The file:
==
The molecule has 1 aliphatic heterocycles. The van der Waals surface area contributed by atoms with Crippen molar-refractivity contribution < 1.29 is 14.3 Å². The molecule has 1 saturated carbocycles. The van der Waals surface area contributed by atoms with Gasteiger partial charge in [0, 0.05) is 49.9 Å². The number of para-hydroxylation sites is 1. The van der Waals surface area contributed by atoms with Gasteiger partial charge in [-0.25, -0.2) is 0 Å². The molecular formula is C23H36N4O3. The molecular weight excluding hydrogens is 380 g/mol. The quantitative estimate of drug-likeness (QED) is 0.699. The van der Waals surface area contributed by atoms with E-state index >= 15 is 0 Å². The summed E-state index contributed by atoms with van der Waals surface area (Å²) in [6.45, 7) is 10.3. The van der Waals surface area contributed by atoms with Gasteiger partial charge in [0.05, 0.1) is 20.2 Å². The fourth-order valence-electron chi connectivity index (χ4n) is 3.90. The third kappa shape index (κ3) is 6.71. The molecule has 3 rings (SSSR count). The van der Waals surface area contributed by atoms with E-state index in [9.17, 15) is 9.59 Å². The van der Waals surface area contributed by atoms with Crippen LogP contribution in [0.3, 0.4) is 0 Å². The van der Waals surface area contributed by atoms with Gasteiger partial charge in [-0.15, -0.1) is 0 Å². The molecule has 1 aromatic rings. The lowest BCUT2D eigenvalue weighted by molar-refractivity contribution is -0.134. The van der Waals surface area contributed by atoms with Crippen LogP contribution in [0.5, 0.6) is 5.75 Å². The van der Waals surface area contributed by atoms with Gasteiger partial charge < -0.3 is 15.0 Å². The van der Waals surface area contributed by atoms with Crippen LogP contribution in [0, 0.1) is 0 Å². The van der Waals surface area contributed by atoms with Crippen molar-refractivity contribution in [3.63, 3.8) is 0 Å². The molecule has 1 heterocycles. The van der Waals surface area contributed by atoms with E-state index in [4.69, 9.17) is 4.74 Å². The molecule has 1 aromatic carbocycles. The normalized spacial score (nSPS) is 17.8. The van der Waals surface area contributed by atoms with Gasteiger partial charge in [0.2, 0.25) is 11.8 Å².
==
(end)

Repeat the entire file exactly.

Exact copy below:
The molecule has 1 aliphatic heterocycles. The van der Waals surface area contributed by atoms with Crippen molar-refractivity contribution < 1.29 is 14.3 Å². The molecule has 1 saturated carbocycles. The van der Waals surface area contributed by atoms with Gasteiger partial charge in [0, 0.05) is 49.9 Å². The number of para-hydroxylation sites is 1. The van der Waals surface area contributed by atoms with Gasteiger partial charge in [-0.25, -0.2) is 0 Å². The molecular formula is C23H36N4O3. The molecular weight excluding hydrogens is 380 g/mol. The quantitative estimate of drug-likeness (QED) is 0.699. The van der Waals surface area contributed by atoms with E-state index >= 15 is 0 Å². The summed E-state index contributed by atoms with van der Waals surface area (Å²) in [6.45, 7) is 10.3. The van der Waals surface area contributed by atoms with Gasteiger partial charge in [0.05, 0.1) is 20.2 Å². The fourth-order valence-electron chi connectivity index (χ4n) is 3.90. The third kappa shape index (κ3) is 6.71. The molecule has 3 rings (SSSR count). The van der Waals surface area contributed by atoms with E-state index in [9.17, 15) is 9.59 Å². The van der Waals surface area contributed by atoms with Crippen LogP contribution in [0.3, 0.4) is 0 Å². The van der Waals surface area contributed by atoms with Gasteiger partial charge in [-0.15, -0.1) is 0 Å². The molecule has 1 aromatic rings. The lowest BCUT2D eigenvalue weighted by molar-refractivity contribution is -0.134. The van der Waals surface area contributed by atoms with Crippen LogP contribution in [0.5, 0.6) is 5.75 Å². The van der Waals surface area contributed by atoms with Gasteiger partial charge < -0.3 is 15.0 Å². The van der Waals surface area contributed by atoms with Crippen LogP contribution in [0, 0.1) is 0 Å². The van der Waals surface area contributed by atoms with Crippen molar-refractivity contribution in [3.63, 3.8) is 0 Å². The molecule has 1 heterocycles. The van der Waals surface area contributed by atoms with E-state index in [4.69, 9.17) is 4.74 Å². The molecule has 1 aromatic carbocycles. The normalized spacial score (nSPS) is 17.8. The van der Waals surface area contributed by atoms with Gasteiger partial charge in [0.2, 0.25) is 11.8 Å².